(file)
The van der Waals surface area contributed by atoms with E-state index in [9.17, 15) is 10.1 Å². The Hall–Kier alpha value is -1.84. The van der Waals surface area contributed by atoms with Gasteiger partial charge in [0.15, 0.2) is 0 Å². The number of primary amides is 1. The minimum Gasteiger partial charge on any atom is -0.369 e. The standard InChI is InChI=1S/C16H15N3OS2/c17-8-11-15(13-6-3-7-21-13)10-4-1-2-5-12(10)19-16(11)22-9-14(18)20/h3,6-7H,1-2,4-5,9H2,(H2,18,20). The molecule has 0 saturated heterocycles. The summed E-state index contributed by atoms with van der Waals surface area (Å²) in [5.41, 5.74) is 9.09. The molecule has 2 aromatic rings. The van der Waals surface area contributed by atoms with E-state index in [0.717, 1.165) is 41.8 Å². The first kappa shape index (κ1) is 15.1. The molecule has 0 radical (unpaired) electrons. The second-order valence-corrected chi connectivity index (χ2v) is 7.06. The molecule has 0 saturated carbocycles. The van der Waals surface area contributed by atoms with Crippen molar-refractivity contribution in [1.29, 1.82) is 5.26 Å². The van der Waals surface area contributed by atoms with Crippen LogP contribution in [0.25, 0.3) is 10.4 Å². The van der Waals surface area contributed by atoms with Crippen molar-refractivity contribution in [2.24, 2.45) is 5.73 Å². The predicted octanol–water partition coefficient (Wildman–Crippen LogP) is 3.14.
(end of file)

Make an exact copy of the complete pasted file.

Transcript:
The van der Waals surface area contributed by atoms with E-state index in [9.17, 15) is 10.1 Å². The Hall–Kier alpha value is -1.84. The van der Waals surface area contributed by atoms with Gasteiger partial charge in [0.15, 0.2) is 0 Å². The number of primary amides is 1. The minimum Gasteiger partial charge on any atom is -0.369 e. The standard InChI is InChI=1S/C16H15N3OS2/c17-8-11-15(13-6-3-7-21-13)10-4-1-2-5-12(10)19-16(11)22-9-14(18)20/h3,6-7H,1-2,4-5,9H2,(H2,18,20). The molecule has 0 saturated heterocycles. The summed E-state index contributed by atoms with van der Waals surface area (Å²) in [5.41, 5.74) is 9.09. The molecule has 2 aromatic rings. The van der Waals surface area contributed by atoms with E-state index in [0.717, 1.165) is 41.8 Å². The first kappa shape index (κ1) is 15.1. The molecule has 0 radical (unpaired) electrons. The second-order valence-corrected chi connectivity index (χ2v) is 7.06. The molecule has 0 saturated carbocycles. The van der Waals surface area contributed by atoms with Crippen molar-refractivity contribution in [1.29, 1.82) is 5.26 Å². The van der Waals surface area contributed by atoms with Crippen LogP contribution in [0.25, 0.3) is 10.4 Å². The van der Waals surface area contributed by atoms with Crippen molar-refractivity contribution in [2.24, 2.45) is 5.73 Å². The predicted octanol–water partition coefficient (Wildman–Crippen LogP) is 3.14.